The ONLY thing that matters is that in the long term is that you are beating the game (and hopefully enjoying it). It is absolutely irrelevant if PokaGOD69 thinks you are a weak-passive because you folded to his preflop resteal, in fact it might help because you know you are not and you can use this false image he has of you to your advantage later.

Let them call you a donk, let them continue to make false assumptions about you. You know better and the moment they disappear from your screen they are gone forever from your life.

(A subsection of this is showing bluffs. People often justify this by saying, "I wanted to tilt the table". No, you wanted everyone to think what a clever chap you were, be honest. Take the chips and move on)

This relates to another area I like to call..

Catch the maniac!

Sometimes there is a guy at the table who is bad. They are making mistakes pretty much every hand and are ripe for the picking. Sometimes they may even be telling you or others what you are doing wrong.

One of the big edges in poker is exploiting these ATMs and relieving them of their lovely chippies. However the ego is telling you that you are better than him, that he doesn't deserve that big stack which he got by sucking out with his push with KQ utg.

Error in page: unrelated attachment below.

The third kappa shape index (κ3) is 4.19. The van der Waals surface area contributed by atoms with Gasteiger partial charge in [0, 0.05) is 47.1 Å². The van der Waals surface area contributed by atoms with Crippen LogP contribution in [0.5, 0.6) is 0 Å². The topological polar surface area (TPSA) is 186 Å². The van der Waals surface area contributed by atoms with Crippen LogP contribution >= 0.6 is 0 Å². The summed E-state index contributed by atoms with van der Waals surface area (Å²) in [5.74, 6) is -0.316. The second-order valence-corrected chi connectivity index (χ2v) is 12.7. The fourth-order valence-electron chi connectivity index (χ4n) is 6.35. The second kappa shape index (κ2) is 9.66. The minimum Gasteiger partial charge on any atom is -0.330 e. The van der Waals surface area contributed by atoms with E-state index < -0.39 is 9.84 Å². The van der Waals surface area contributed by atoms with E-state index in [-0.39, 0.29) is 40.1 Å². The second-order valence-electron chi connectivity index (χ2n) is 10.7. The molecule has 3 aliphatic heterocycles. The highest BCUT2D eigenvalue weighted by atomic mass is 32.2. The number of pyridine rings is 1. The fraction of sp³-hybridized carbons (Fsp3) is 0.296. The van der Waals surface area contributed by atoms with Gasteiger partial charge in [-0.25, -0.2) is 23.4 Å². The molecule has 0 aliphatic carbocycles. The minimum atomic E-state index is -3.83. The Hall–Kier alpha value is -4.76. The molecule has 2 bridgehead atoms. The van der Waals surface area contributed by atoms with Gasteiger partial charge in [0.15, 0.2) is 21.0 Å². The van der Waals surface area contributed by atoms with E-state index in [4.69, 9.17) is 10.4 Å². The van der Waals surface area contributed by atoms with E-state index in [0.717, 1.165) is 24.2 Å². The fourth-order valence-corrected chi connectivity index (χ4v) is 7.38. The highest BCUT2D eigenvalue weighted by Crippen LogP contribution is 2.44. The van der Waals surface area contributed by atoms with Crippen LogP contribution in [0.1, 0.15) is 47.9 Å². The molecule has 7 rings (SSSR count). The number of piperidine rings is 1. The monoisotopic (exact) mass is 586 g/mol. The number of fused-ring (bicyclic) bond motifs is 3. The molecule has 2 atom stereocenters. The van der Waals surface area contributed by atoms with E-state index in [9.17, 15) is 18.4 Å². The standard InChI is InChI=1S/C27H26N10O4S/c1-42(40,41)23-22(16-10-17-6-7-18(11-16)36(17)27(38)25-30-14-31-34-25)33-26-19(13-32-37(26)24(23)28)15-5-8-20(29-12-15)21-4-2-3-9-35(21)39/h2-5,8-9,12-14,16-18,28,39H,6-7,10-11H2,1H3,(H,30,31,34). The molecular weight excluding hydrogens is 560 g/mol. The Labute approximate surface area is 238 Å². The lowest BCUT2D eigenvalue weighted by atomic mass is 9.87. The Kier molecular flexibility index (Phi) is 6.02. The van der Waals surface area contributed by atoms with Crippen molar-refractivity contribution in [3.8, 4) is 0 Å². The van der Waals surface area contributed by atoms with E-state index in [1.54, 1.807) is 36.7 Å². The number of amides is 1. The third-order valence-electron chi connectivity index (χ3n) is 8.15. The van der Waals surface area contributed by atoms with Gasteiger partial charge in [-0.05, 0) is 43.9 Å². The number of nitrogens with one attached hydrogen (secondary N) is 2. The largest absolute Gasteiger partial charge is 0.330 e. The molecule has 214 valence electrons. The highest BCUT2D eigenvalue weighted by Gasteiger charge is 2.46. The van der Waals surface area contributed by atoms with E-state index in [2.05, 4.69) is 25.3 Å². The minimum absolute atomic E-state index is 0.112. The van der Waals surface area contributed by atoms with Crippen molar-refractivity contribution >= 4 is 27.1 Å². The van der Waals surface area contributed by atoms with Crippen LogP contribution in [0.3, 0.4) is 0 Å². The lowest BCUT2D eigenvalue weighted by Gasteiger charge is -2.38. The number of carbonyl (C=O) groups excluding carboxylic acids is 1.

This can and does result in loose calls because "he never has a good hand", "he was a maniac so he could have had anything". Neither of these justify getting involved unless the right situation occurs. So maniac raises large, as he has for the last 5 hands and you look down at 66 and are facing a call for half your chips, should you call? Possibly, but it should be because it's the right thing to do, not because you are "better than him" (for the record I'd fold).

When playing a maniac wait for your spot and then get the sucker. If your spot never comes it doesn't matter, don't force it, don't become a maniac to catch a maniac. Of course there are plenty of valid ways to work a spot, but that's another story.


Blind battles and Heads Up

There is a particular kind of relationship that develops in protracted battles over blinds or in Heads Up play. You both know that more often than not you are playing with less than great cards and that potentially a reraise will take a nice juicy pot.

Of course aggression is key and you should be dictating the play, but it is easy to take repeated blind steals as an assault on your manhood (or womanhood) and strike back out of wounded ego rather than for good poker reasons. It is of course easy to justify this as a resteal :) but don't let your ego decide when you do it.

Bad beats

They don't matter, no-one cares and it's a good sign if you are getting all your chips in a pot ahead a lot. In the long run you will win.